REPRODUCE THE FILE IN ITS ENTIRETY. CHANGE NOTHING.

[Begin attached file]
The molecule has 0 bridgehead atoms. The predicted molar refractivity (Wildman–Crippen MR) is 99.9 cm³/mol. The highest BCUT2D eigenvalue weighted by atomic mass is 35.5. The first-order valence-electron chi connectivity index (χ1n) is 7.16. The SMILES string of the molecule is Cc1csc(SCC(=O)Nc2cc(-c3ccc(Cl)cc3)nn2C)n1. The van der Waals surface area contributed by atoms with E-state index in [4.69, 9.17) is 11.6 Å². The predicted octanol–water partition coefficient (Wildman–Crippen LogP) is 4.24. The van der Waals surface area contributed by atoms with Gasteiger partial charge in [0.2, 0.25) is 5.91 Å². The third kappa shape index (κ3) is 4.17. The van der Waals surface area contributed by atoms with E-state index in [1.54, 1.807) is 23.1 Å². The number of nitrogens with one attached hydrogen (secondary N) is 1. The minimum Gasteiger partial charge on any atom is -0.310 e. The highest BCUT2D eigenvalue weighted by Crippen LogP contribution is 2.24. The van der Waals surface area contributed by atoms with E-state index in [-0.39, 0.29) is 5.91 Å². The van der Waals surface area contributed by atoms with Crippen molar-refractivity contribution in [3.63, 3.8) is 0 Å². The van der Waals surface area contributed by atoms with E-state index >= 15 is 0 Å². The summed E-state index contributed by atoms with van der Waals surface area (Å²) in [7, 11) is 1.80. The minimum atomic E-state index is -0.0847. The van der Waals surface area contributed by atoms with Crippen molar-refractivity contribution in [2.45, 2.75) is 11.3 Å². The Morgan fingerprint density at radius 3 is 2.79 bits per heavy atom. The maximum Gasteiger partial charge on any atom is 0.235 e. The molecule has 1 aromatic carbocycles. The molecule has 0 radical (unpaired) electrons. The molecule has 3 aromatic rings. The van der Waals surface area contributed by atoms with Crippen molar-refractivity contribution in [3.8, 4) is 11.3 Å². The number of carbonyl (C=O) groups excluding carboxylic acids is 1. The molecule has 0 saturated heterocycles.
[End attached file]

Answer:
The molecule has 0 bridgehead atoms. The predicted molar refractivity (Wildman–Crippen MR) is 99.9 cm³/mol. The highest BCUT2D eigenvalue weighted by atomic mass is 35.5. The first-order valence-electron chi connectivity index (χ1n) is 7.16. The SMILES string of the molecule is Cc1csc(SCC(=O)Nc2cc(-c3ccc(Cl)cc3)nn2C)n1. The van der Waals surface area contributed by atoms with E-state index in [4.69, 9.17) is 11.6 Å². The predicted octanol–water partition coefficient (Wildman–Crippen LogP) is 4.24. The van der Waals surface area contributed by atoms with Gasteiger partial charge in [0.2, 0.25) is 5.91 Å². The third kappa shape index (κ3) is 4.17. The van der Waals surface area contributed by atoms with E-state index in [1.54, 1.807) is 23.1 Å². The number of nitrogens with one attached hydrogen (secondary N) is 1. The minimum Gasteiger partial charge on any atom is -0.310 e. The highest BCUT2D eigenvalue weighted by Crippen LogP contribution is 2.24. The van der Waals surface area contributed by atoms with E-state index in [-0.39, 0.29) is 5.91 Å². The van der Waals surface area contributed by atoms with Crippen molar-refractivity contribution in [3.63, 3.8) is 0 Å². The van der Waals surface area contributed by atoms with E-state index >= 15 is 0 Å². The summed E-state index contributed by atoms with van der Waals surface area (Å²) in [7, 11) is 1.80. The minimum atomic E-state index is -0.0847. The van der Waals surface area contributed by atoms with Crippen molar-refractivity contribution in [2.45, 2.75) is 11.3 Å². The Morgan fingerprint density at radius 3 is 2.79 bits per heavy atom. The maximum Gasteiger partial charge on any atom is 0.235 e. The molecule has 1 aromatic carbocycles. The molecule has 0 radical (unpaired) electrons. The molecule has 3 aromatic rings. The van der Waals surface area contributed by atoms with Crippen molar-refractivity contribution in [3.8, 4) is 11.3 Å². The number of carbonyl (C=O) groups excluding carboxylic acids is 1. The molecule has 0 saturated heterocycles.